by Vadim Drobinin

Your weekly crème de la crème of the Internet is here!

22.12.2020 (read in browser)

Before we get to the actual foreward, I have an apology to make, partly on Google's behalf.

The previous edition of this newsletter was delivered to some folks twice, and was delayed for others. You can read more about the reasons behind the biggest Gmail outage in years in Google's post-mortem, but in a nutshell they replaced @gmail.com with an invalid domain, so for a few hours these addresses simply didn't exist.

Last week I was reminding that software is eating the world.

As you can see, it does indeed.

On coffee

For the past decade or so I was growing more and more addicted to coffee.

Not any coffee, and not addicted in the sense usually implied when talking about substances and desire to consume more, even though my daily routine is built upon extensive consumption of food, spirits, and wine.

Coffee was a big part of my life as long as I remember.

I used to skip classes in my childhood to have a few shots of an espresso with mates in a cafe down the road. I used to grab a plastic cup of paper-y mocaccino from a vending machine after swimming sessions. I had Turkish coffee made on sand in Turkey, and made coffee in cezve myself in Russia. I mixed coffee with garlic, honey, cloves, and alcohol - the latter was way more successful. I wrote hundreds of pages sipping pour-overs from Starbucks, and drank rare filter coffee in the best London coffeeshops.

And yet I always preferred the espresso, its throat acidic bite and overwhelming combination of flavours. I always say that filter coffee is akin classical music; there is lots to it. Espresso is more about very well made rock, with its basses full mode on.

Somehow I have never managed to make espresso at home. Moka pots were close enough but not the same.

Until the last few months, as we got an espresso machine and spent weeks to dial into proper espresso recipes (everything matters apparently: the input vs output weight, the grind, the water, and so on).

And then we spent litres of milk to learn how to texture milk, make the proper foam and draw simple latte art.

It's been a lot of milk but it definitely worth it; we've used the leftovers for cooking, don't you worry.

Obviously there is more to it (namely more than a dozen of different coffee beans I am getting as this year's Advent calendar, carefully selected by my lovely wife -- will report once we finish all of them), and yet if I were to highlight the main takeaways of this year, it would be one of them.

Things I enjoyed reading

1. Concentrate! by Jonathan Rowson

I used to play chess a lot. Checkers were a mandatory lesson at my school starting from the grade one, and chess came a few years later (with a choice of playing Go for those keen enough).

I also used to play chess tournaments a lot. My first encounter of such a tournament was upon reading Ilf and Petrov's book "The Twelve Chairs", which is a classic satirical novel on attempting to obtain jewelry hidden in a chair, and the main characters manage to bamboozle a village chess club with promises of an international tournament.

Our tournaments were different though. Since Soviet times there is a unified Sports Classification System in Russia, which divides players in almost any sports into multiple categories, from Third-Class Junior Sportsman to Merited Master of Sport.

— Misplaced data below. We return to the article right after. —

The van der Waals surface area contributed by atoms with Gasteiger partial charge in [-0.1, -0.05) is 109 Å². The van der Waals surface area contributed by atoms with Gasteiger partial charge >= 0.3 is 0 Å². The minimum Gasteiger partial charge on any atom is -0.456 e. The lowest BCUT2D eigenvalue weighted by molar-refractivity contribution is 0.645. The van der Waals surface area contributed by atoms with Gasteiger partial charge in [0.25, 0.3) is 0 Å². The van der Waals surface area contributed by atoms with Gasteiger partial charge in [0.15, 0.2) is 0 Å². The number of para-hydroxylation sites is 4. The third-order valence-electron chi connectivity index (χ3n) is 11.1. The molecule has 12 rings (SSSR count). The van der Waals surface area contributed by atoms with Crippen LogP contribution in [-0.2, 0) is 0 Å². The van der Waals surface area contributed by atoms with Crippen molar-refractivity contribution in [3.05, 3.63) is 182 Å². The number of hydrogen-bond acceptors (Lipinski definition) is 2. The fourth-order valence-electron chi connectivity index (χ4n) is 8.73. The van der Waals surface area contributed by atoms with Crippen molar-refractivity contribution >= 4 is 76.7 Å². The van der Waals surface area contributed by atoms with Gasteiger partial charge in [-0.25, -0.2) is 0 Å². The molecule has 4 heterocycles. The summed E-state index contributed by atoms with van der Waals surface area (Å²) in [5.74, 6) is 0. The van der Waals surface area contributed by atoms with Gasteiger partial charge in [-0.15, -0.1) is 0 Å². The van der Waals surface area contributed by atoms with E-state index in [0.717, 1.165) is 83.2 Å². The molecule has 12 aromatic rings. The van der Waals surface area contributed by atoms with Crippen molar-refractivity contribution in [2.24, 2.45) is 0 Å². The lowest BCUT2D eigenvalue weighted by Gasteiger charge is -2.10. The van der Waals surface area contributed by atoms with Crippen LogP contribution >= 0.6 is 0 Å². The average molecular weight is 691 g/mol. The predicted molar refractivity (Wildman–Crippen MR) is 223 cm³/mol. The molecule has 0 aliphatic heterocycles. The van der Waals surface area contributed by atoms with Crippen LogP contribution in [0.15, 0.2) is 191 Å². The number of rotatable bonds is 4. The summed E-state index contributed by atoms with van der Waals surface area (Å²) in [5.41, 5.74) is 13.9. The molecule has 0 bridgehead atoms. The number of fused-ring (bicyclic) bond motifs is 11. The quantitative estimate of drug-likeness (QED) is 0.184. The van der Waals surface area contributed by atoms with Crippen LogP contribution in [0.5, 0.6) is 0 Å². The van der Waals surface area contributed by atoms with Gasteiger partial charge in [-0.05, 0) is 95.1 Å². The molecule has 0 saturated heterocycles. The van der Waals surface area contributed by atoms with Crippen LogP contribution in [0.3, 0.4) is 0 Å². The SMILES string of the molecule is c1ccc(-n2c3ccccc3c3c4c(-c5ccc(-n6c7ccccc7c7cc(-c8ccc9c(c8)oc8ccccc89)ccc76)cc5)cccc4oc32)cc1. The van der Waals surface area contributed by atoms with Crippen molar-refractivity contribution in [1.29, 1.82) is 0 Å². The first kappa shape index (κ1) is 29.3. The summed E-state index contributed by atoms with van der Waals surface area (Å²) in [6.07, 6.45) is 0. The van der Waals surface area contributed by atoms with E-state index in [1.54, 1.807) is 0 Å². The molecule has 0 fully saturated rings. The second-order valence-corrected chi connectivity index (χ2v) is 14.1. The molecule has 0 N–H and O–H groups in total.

I hold a few ranks, but the only two related to this article are First-Class Sportsman in checkers and Second-Class Sportsman in chess, so I can relate to a few points here and there:

I could describe the feeling as a kind of evaluative hunting – not so much for a particular target, but for trails of ideas that look right and feel right. I am drawn towards some transfigurations of the patterns that make me look deeper, and repelled by others. Good moves have the qualities of truth and beauty. They are discoveries of how things are, and should be.

2. When life was literally full of crap by @jasoncrawford

Modern urbanists debate whether benches in parks should be segmented or not.

Urbanists of the past had slightly bigger concerns:

But excrement wasn’t just something to be cleared away. Oh no, that would be a profligate waste! Shit was valuable. It was a treasure. It was gold.

It was fertilizer.

3. Great Hacker != Great Hire by @eric_sink

This is an open debate to a fairly famous essay, urging people of power to hire great hackers (in its inital sense, not the modern kiddos trying to spy on classmates via their printers). Despite my disagreement with a few takeaways, I do enjoy the points made:

On this point, we agree. The best developers simply love to create software. They get paid, and their compensation is important, but it isn't really the primary reason why they write code. They wrote code before they were getting paid for it. They would continue to write code even after winning the lottery. When I hire developers, I am looking for this quality.

I also like the definition of developers as "programmers who also contribute in non-coding ways". This is very true, and the industry learnt to avoid so-called "coding monkeys" as much as possible. The way we as engineers contribute to products is not only about buttons on screens, or numbers in logs; it's also a different approach.

4. The Strange Case of Dr. Ho Man Kwok

Despite the title being not really self-explanatory (albeit misterious enough to click), this is a great story behind the myth of MSG (Monosodium glutamate) used in Asian dishes.

A few weeks later, when the letter was actually published under the title “Chinese-Restaurant Syndrome,” Steel was pleased with himself and promptly went to Hanson to pay up. Lest anyone think the phenomenon was real, Steel contacted the letters editor to tell him it was “a big fat lie,” he said.

Given that post-Soviet cuisine relies on MSG a lot, I didn't know about that being a problem for many until the move to the UK. Good that it's a myth anyway.